CALL FOR PAPERS
Papers and book reviews are invited for an upcoming
special issue of Shibboleths devoted to Caribbean
philosophy and edited by Friedrich Ochieng'-Odhiambo. For more
information, please click HERE.
Other forthcoming issues include special issues devoted to
George Lamming (in honour of his 90th birthday), Derek Walcott (to
commemorate his passing), Frantz Fanon, and African Philosophy.
CALL FOR BOOK REVIEWS
Please send book reviews to the General Editor,
Richard Clarke, at this
Reviews, once accepted, are normally published in the two issues of
Shibboleths that appear in June and December annually, but may also
be published at other times of the year as the occasion arises.
All reviewers should follow the submission guidelines found below.
(Re)Thinking Caribbean Culture
Shibboleths: a Journal of
Comparative Theory and Criticism is a publication of Shibboleths
Publishing, Bridgetown, Barbados.
VOL. 4 ISSUE
1 (DECEMBER 2016)
Instructor, University of the West Indies, Cave Hill, Barbados.
"Bloodline: Propinquity and Posterity in Maya Angelou's Poetry."
Numerous and extensive dedications and many poems about
family, friends, icons, and humankind generally signal the primacy
Maya Angelou places on relationships as a subject. Varied in
style, theme and implication, these poems help situate Angelou’s art
in her cultural bloodline for Fahamisha Patricia Brown who theorizes a
concern with relationship as particularly characteristic of women
poets in African American vernacular culture and a noteworthy gender
difference with men poets. They reflect, too, the varied
'stances' from which the women poets write and the concern for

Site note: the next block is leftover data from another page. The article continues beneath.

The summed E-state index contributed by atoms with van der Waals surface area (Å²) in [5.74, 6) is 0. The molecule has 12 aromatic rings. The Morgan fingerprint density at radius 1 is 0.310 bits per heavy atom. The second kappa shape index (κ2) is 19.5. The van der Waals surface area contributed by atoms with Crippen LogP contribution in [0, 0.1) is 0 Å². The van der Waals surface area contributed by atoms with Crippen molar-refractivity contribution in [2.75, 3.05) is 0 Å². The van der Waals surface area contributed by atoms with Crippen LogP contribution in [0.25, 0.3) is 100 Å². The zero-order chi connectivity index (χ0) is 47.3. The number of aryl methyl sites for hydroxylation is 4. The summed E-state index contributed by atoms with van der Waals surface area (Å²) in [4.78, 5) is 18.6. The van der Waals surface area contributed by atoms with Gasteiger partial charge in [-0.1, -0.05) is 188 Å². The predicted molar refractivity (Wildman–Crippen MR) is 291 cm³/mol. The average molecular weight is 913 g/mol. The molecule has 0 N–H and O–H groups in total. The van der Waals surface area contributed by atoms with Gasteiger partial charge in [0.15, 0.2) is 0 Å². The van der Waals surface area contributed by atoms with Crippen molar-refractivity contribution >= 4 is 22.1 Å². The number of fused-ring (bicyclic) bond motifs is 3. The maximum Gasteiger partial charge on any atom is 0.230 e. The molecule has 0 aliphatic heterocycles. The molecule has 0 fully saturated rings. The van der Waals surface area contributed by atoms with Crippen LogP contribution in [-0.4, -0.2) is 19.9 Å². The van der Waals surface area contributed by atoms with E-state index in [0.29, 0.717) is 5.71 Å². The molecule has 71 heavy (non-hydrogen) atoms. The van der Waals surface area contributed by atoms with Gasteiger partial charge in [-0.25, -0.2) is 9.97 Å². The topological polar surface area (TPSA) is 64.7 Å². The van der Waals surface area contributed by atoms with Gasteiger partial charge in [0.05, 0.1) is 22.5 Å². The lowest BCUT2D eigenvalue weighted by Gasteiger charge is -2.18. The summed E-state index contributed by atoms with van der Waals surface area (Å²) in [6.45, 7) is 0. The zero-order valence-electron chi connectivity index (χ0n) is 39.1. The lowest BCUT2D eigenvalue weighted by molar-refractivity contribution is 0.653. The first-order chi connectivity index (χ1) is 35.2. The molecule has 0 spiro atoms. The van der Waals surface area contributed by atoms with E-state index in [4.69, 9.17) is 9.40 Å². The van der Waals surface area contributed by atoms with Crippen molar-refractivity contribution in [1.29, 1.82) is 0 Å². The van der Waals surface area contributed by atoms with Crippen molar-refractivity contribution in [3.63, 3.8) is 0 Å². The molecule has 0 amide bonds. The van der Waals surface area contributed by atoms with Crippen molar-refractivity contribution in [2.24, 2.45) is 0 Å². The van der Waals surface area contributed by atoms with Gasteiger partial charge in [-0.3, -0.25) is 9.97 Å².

succeeding generations to which Brown also points.
Cobley, Alan Gregor.
Professor of South African and Comparative
History and Pro Vice Chancellor and Chair, Board for Undergraduate Studies,
University of the West Indies.
"Out of Many, One People? Diaspora Studies, Postcoloniality, and the (Un)Making
of Caribbean Identities." 15-25.
This paper reviews the emergence of
diaspora studies over the past thirty years, with particular reference to the
study of the African diaspora in the Caribbean and the Americas. What were
the modes of transmission of black culture and consciousness in the Atlantic
world? How was black culture and consciousness shaped and given agency by
people of African descent in this region, and how influential was it in shaping
a wider Caribbean identity? What was the impact of other diasporas on the
emerging discourses on Caribbean identity during the late colonial and early
postcolonial periods? In answering these questions, the paper suggests, we
must given attention, not only to race and ethnicity, but to the complex
interplay of these factors with class and gender in shaping Caribbean culture
Lecturer in Literatures in
English, University of the West Indies, Cave Hill, Barbados.
"The Novel, Jane Austen, and Anglo-Atlantic Modernity: Reading 'Beyond the
In this paper I examine the role that the early
English novel played in ‘narrating’ the interaction between British imperial
interests at ‘home’ and those abroad. I argue that while the novel
thematised English domesticity and class formation, an empirical epistemology
that was decidedly English and an examination of an English individual
consciousness, it also wrote the ‘story’ of empire and imperial possessions.
From Daniel Defoe to Jane Austen and beyond, the novel not only contained
Atlantic references and allusions but also represented England’s involvement in
Atlantic modernity. I argue that Jane Austen’s last published novel,
Persuasion (1816) breaks from the trajectory of her earlier novels, goes
somewhere new, through its dramatization of the role of the English navy in an
Atlantic modernity in which England’s domination of the seas – the creation and
maintenance of an 'empire of the seas' – played a significant role; thus the